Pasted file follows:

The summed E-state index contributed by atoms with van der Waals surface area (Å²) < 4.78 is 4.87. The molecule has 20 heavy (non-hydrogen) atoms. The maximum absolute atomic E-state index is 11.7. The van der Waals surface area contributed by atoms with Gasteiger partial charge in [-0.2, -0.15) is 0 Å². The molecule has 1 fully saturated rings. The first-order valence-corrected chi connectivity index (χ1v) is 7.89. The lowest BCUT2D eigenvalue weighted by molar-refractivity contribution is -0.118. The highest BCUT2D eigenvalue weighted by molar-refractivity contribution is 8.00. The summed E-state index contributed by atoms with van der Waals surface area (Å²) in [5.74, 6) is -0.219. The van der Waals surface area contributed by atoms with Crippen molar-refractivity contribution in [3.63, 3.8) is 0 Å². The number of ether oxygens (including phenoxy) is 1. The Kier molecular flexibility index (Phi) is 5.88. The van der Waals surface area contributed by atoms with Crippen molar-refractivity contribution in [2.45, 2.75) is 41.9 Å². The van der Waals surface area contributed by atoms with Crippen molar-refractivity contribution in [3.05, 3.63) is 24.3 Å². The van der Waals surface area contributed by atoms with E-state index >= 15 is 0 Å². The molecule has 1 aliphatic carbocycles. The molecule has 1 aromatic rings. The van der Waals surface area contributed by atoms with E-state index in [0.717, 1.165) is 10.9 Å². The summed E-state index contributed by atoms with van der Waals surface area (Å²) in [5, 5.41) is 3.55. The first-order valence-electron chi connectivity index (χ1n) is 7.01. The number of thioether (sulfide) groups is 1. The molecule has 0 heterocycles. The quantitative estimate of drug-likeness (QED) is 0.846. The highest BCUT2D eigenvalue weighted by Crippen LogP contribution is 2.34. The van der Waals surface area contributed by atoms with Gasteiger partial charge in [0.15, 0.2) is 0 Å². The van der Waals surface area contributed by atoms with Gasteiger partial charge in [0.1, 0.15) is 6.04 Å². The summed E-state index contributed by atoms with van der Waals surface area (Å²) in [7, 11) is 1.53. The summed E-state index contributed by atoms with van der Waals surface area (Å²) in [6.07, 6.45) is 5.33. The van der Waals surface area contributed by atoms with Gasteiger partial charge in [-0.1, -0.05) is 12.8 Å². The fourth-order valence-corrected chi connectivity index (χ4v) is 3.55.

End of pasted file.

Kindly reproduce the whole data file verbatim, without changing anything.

The summed E-state index contributed by atoms with van der Waals surface area (Å²) < 4.78 is 4.87. The molecule has 20 heavy (non-hydrogen) atoms. The maximum absolute atomic E-state index is 11.7. The van der Waals surface area contributed by atoms with Gasteiger partial charge in [-0.2, -0.15) is 0 Å². The molecule has 1 fully saturated rings. The first-order valence-corrected chi connectivity index (χ1v) is 7.89. The lowest BCUT2D eigenvalue weighted by molar-refractivity contribution is -0.118. The highest BCUT2D eigenvalue weighted by molar-refractivity contribution is 8.00. The summed E-state index contributed by atoms with van der Waals surface area (Å²) in [5.74, 6) is -0.219. The van der Waals surface area contributed by atoms with Crippen molar-refractivity contribution in [3.63, 3.8) is 0 Å². The number of ether oxygens (including phenoxy) is 1. The Kier molecular flexibility index (Phi) is 5.88. The van der Waals surface area contributed by atoms with Crippen molar-refractivity contribution in [2.45, 2.75) is 41.9 Å². The van der Waals surface area contributed by atoms with Crippen molar-refractivity contribution in [3.05, 3.63) is 24.3 Å². The van der Waals surface area contributed by atoms with E-state index >= 15 is 0 Å². The molecule has 1 aliphatic carbocycles. The molecule has 1 aromatic rings. The van der Waals surface area contributed by atoms with E-state index in [0.717, 1.165) is 10.9 Å². The summed E-state index contributed by atoms with van der Waals surface area (Å²) in [5, 5.41) is 3.55. The first-order valence-electron chi connectivity index (χ1n) is 7.01. The number of thioether (sulfide) groups is 1. The molecule has 0 heterocycles. The quantitative estimate of drug-likeness (QED) is 0.846. The highest BCUT2D eigenvalue weighted by Crippen LogP contribution is 2.34. The van der Waals surface area contributed by atoms with Gasteiger partial charge in [0.15, 0.2) is 0 Å². The van der Waals surface area contributed by atoms with Gasteiger partial charge in [0.1, 0.15) is 6.04 Å². The summed E-state index contributed by atoms with van der Waals surface area (Å²) in [7, 11) is 1.53. The summed E-state index contributed by atoms with van der Waals surface area (Å²) in [6.07, 6.45) is 5.33. The van der Waals surface area contributed by atoms with Gasteiger partial charge in [-0.1, -0.05) is 12.8 Å². The fourth-order valence-corrected chi connectivity index (χ4v) is 3.55.